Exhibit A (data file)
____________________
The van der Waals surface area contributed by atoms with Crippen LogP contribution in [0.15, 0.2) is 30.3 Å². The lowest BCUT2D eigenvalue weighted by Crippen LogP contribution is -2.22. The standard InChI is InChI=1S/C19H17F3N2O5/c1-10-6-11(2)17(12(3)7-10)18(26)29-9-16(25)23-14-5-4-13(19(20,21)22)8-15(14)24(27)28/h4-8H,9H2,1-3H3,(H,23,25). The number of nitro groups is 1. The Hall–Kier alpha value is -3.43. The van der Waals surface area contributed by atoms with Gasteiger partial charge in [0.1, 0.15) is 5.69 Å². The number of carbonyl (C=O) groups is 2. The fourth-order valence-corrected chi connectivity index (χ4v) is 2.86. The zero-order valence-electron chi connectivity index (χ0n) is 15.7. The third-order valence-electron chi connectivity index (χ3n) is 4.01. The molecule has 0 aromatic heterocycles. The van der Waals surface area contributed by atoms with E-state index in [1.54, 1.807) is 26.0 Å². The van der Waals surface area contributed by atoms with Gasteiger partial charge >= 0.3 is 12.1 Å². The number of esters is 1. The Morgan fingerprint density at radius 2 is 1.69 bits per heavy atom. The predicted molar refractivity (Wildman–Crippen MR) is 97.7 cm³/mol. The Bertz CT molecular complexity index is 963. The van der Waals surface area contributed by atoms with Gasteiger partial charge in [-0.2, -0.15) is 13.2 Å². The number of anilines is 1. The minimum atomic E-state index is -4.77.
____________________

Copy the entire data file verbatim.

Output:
The van der Waals surface area contributed by atoms with Crippen LogP contribution in [0.15, 0.2) is 30.3 Å². The lowest BCUT2D eigenvalue weighted by Crippen LogP contribution is -2.22. The standard InChI is InChI=1S/C19H17F3N2O5/c1-10-6-11(2)17(12(3)7-10)18(26)29-9-16(25)23-14-5-4-13(19(20,21)22)8-15(14)24(27)28/h4-8H,9H2,1-3H3,(H,23,25). The number of nitro groups is 1. The Hall–Kier alpha value is -3.43. The van der Waals surface area contributed by atoms with Gasteiger partial charge in [0.1, 0.15) is 5.69 Å². The number of carbonyl (C=O) groups is 2. The fourth-order valence-corrected chi connectivity index (χ4v) is 2.86. The zero-order valence-electron chi connectivity index (χ0n) is 15.7. The third-order valence-electron chi connectivity index (χ3n) is 4.01. The molecule has 0 aromatic heterocycles. The van der Waals surface area contributed by atoms with E-state index in [1.54, 1.807) is 26.0 Å². The van der Waals surface area contributed by atoms with Gasteiger partial charge >= 0.3 is 12.1 Å². The number of esters is 1. The Morgan fingerprint density at radius 2 is 1.69 bits per heavy atom. The predicted molar refractivity (Wildman–Crippen MR) is 97.7 cm³/mol. The Bertz CT molecular complexity index is 963. The van der Waals surface area contributed by atoms with Gasteiger partial charge in [-0.2, -0.15) is 13.2 Å². The number of anilines is 1. The minimum atomic E-state index is -4.77.